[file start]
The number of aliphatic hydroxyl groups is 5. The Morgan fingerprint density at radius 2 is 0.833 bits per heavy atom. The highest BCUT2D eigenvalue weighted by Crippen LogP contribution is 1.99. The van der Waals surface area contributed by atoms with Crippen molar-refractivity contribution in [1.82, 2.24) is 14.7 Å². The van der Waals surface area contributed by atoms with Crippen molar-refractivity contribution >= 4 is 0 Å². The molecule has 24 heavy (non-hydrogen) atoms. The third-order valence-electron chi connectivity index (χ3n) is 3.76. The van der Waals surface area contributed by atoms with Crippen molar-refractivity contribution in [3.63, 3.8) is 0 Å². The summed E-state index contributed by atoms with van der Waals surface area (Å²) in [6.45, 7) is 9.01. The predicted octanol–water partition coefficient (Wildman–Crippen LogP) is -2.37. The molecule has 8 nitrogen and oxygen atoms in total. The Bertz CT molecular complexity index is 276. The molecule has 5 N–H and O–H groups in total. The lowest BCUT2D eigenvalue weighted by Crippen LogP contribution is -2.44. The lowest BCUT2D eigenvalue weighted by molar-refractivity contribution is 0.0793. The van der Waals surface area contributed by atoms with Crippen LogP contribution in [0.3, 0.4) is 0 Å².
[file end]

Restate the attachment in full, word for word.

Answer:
The number of aliphatic hydroxyl groups is 5. The Morgan fingerprint density at radius 2 is 0.833 bits per heavy atom. The highest BCUT2D eigenvalue weighted by Crippen LogP contribution is 1.99. The van der Waals surface area contributed by atoms with Crippen molar-refractivity contribution in [1.82, 2.24) is 14.7 Å². The van der Waals surface area contributed by atoms with Crippen molar-refractivity contribution >= 4 is 0 Å². The molecule has 24 heavy (non-hydrogen) atoms. The third-order valence-electron chi connectivity index (χ3n) is 3.76. The van der Waals surface area contributed by atoms with Crippen molar-refractivity contribution in [3.63, 3.8) is 0 Å². The summed E-state index contributed by atoms with van der Waals surface area (Å²) in [6.45, 7) is 9.01. The predicted octanol–water partition coefficient (Wildman–Crippen LogP) is -2.37. The molecule has 8 nitrogen and oxygen atoms in total. The Bertz CT molecular complexity index is 276. The molecule has 5 N–H and O–H groups in total. The lowest BCUT2D eigenvalue weighted by Crippen LogP contribution is -2.44. The lowest BCUT2D eigenvalue weighted by molar-refractivity contribution is 0.0793. The van der Waals surface area contributed by atoms with Crippen LogP contribution in [0.3, 0.4) is 0 Å².